Their love for the creepy-crawly gecko species has earned Mumbai researchers, Zeeshan Mirza and Rajesh Sanap of the National Centre for Biological Sciences (NCBS), Bangalore, another feather in their caps.
After being part of a team which, last year, discovered a rare new gecko species Cnemaspis Girii from the Western Ghats in Maharashtra, the duo are on a roll with their latest discovery of a new species of gecko, which resembles a lizard from Tirunelveli in Tamil Nadu.
Zeeshan Mirza (left) and Rajesh Sanap and their latest discovery
Christened Hemidactylus acanthopholis, the new species got this name due to the large keeled tubercles (round nodule, warty outgrowth) on its back.
According to the researchers, the gecko was spotted in the collection of the National History Museum, London when Mirza and Sanap visited the place for a research visit last year. After comparing the specimen with data from known species, they found out that the species is indeed distinct and deserves a name.
After returning to India, they extensively researched on the subject and referred to literature reviews and information from museum catalogues which eventually resulted in the discovery of several more specimens in the collection of the Bombay Natural History Society, Mumbai; Zoological Survey of India, Kolkata and Californian Academy of Sciences, San Francisco.
The duo also collected data from all specimens across these museums and submitted a manuscript to Taprobanica: The Journal of Asian Biodiversity, which got published in this week’s issue of the journal.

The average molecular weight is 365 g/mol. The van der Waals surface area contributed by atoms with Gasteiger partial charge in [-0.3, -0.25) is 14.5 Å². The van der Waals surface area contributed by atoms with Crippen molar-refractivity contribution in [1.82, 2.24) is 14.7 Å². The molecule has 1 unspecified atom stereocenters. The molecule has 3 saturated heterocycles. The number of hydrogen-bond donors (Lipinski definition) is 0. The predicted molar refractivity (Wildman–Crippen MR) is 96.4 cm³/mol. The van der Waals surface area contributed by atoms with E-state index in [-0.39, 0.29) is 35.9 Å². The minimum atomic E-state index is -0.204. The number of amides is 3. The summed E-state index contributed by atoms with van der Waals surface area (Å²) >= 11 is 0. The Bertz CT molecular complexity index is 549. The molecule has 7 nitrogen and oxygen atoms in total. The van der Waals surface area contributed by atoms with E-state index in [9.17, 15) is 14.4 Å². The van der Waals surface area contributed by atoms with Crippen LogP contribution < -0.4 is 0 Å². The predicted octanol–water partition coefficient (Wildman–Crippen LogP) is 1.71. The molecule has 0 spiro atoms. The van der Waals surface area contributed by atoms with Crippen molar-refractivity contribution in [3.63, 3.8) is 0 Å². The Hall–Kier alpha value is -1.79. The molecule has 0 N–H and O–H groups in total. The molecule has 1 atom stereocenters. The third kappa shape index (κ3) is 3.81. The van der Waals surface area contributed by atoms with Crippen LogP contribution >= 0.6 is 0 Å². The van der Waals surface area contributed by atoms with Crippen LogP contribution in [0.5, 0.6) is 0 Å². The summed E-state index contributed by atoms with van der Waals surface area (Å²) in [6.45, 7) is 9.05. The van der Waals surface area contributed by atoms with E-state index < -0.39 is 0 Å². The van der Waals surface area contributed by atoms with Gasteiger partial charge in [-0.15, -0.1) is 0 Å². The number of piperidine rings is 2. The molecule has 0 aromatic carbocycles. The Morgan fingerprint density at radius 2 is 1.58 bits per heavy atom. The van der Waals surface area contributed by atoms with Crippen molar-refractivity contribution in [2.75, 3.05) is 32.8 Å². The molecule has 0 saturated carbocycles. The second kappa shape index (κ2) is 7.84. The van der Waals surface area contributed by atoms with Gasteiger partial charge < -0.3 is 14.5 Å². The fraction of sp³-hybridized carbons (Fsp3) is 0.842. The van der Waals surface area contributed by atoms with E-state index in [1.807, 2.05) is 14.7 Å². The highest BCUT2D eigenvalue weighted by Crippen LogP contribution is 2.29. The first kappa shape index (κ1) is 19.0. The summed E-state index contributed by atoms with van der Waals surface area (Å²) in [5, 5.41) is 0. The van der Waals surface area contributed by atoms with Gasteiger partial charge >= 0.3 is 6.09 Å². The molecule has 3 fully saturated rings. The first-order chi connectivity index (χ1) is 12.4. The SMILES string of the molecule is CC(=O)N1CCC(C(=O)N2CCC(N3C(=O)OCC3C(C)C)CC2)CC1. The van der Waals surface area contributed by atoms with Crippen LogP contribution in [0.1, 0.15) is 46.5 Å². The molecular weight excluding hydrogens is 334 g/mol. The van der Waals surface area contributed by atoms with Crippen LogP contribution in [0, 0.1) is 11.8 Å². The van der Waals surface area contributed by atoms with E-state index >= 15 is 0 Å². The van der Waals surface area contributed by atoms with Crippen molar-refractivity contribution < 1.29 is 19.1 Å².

Speaking to mid-day Mirza said, “The newly discovered gecko species belongs to the Hemidactylus maculatus species complex which are large rock dwelling species mostly found on large boulders, caves and forts and are said to be spread across the Western Ghats. Present research hints that more new species await scientific discovery in India.”
The newly discovered species discovered grows up to a length of 20-23cm and sports a brown shade with dark undulating dark bands on its back. Hemidactylus acanthopholis is currently found in Kallidaikurichi, Banatheertham, Courtallam and eastern dry zone of Kalakkad Mundanthirai Tiger Reserve in Tamil Nadu.
Commenting on the new discovery Sanap said, “India is rich in its reptilian diversity but the majority of it still remains undocumented and hence extensive countrywide surveys must be undertaken.” Mirza and Rajesh Sanap plan to continue with their research and documentation as they feel that many people are not aware of the reptilian diversity in our country.
Zeeshan Mirza and Rajesh Sanap were part of a team of researchers which had discovered the new species of gecko, Cnemaspis girii, from the Western Ghats of Maharashtra last year. It was named after herpetologist Dr Varad Giri of the Bombay Natural History Society last month.